Check out these stats that surprised me with evidence that ‘gators are worse than sharks.

Elsewhere I learned that there’s been 52 lighting deaths in Florida over the last 10 years.

Here’s a recap of these grisly stats for Florida:

  • Gators—3 deaths per decade
  • Sharks—1.4 killed every 10 years
  • Lightning—52 fried per decade

It turns out that the latter are mainly men out fishing (>80 % of the deaths)—probably trying to catch sharks or gators.

Maybe I will just stay here in Minnesota and take my chances on either freezing to death or being eaten by wolves.

 

 

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Slugging down beer—which brew preferred by shell-less terrestrial gastropods

Inspired by my new web-based “Launch Pad” to the book DOE Simplified, PhD biologist Gaston Habets put his new statistical know-how to good use in his own backyard out in California by offering a choice of beer to the slugs eating up his garden.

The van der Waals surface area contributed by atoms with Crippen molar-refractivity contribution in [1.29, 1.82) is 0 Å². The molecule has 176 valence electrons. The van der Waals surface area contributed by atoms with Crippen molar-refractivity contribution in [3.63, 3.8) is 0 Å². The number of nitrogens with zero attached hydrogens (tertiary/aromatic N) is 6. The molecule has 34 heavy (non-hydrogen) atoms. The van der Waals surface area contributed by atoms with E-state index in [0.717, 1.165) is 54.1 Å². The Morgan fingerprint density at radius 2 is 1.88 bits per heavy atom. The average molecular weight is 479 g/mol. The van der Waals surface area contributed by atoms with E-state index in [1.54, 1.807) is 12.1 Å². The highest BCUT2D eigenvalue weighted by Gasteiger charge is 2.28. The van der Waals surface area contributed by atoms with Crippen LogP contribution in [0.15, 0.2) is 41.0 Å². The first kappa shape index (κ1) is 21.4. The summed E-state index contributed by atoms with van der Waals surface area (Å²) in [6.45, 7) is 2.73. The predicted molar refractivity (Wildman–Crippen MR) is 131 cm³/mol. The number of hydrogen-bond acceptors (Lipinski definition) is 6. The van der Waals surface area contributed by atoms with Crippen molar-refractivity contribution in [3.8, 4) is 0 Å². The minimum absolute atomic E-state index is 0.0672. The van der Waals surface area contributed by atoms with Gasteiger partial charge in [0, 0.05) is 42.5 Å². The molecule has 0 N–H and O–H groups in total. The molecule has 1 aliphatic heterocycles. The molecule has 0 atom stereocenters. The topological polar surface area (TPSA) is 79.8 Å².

Being a native of a cold clime I’d no idea how troublesome slugs could be until some years ago when my cousin in the Bay Area had me out to her place for dinner and asked me to help her gather up greens from the garden.  The size of the slugs surprised me: The Pacific banana slug approaches a foot in length according to this New York Times science blog.

Given their gentle nature and top speed of 0.0055 miles per hour, one need not fear these slimy creatures.  The only thing is that they eat up the gardens.  So that sets the stage for the humane solution of sidetracking slugs with a bowl of beer.  But which brew do they prefer?  Gaston did his bit for the sake of garden science by setting out eight trays at specific locations around the vegetables and randomly pouring either Bud light or alcohol-free O’Doul’s.  He repeated this experiment over four nights in a way that blocked out any differences in the nocturnal feedings.*  The graphic shown here shows the outcome: By nearly a 3-to-1 ration slugs preferred Bud Light over the O’Doul’s.  They did not get thrown off by the random location of the beer—the slugs found their favorite bars and bellied up.

*Gaston’s data showed a maximum slug count on Saturday night, but then they dropped off to a minimum on Sunday.  My conclusion is that slugs party hearty.  Who knew?

SlugBeerFest_Model Graphs of R1Slugs

Slugs prefer Bud Light over O’Doul’s

P.S.  It seems that slugs from coast to coast really do prefer Bud from what I see here.